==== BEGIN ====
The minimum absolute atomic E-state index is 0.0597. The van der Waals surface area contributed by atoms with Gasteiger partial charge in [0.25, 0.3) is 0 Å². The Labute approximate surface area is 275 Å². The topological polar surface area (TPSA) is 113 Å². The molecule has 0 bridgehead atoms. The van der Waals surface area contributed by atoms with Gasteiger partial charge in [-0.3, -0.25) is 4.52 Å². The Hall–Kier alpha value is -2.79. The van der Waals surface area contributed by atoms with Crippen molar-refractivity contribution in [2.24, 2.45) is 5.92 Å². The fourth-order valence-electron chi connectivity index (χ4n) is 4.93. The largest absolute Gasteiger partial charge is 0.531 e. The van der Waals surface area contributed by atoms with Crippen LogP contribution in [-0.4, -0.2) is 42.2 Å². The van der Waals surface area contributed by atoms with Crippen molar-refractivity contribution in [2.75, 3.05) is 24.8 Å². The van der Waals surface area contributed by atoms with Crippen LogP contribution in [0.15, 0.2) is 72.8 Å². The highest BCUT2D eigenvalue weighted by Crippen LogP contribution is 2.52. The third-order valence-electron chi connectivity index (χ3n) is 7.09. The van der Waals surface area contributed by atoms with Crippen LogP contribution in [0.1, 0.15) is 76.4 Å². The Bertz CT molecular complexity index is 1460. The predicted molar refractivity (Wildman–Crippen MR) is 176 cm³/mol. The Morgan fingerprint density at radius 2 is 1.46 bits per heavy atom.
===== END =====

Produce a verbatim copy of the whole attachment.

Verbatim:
The minimum absolute atomic E-state index is 0.0597. The van der Waals surface area contributed by atoms with Gasteiger partial charge in [0.25, 0.3) is 0 Å². The Labute approximate surface area is 275 Å². The topological polar surface area (TPSA) is 113 Å². The molecule has 0 bridgehead atoms. The van der Waals surface area contributed by atoms with Gasteiger partial charge in [-0.3, -0.25) is 4.52 Å². The Hall–Kier alpha value is -2.79. The van der Waals surface area contributed by atoms with Crippen molar-refractivity contribution in [2.24, 2.45) is 5.92 Å². The fourth-order valence-electron chi connectivity index (χ4n) is 4.93. The largest absolute Gasteiger partial charge is 0.531 e. The van der Waals surface area contributed by atoms with Crippen LogP contribution in [-0.4, -0.2) is 42.2 Å². The van der Waals surface area contributed by atoms with Crippen molar-refractivity contribution in [2.75, 3.05) is 24.8 Å². The van der Waals surface area contributed by atoms with Crippen LogP contribution in [0.15, 0.2) is 72.8 Å². The highest BCUT2D eigenvalue weighted by Crippen LogP contribution is 2.52. The third-order valence-electron chi connectivity index (χ3n) is 7.09. The van der Waals surface area contributed by atoms with Crippen LogP contribution in [0.1, 0.15) is 76.4 Å². The Bertz CT molecular complexity index is 1460. The predicted molar refractivity (Wildman–Crippen MR) is 176 cm³/mol. The Morgan fingerprint density at radius 2 is 1.46 bits per heavy atom.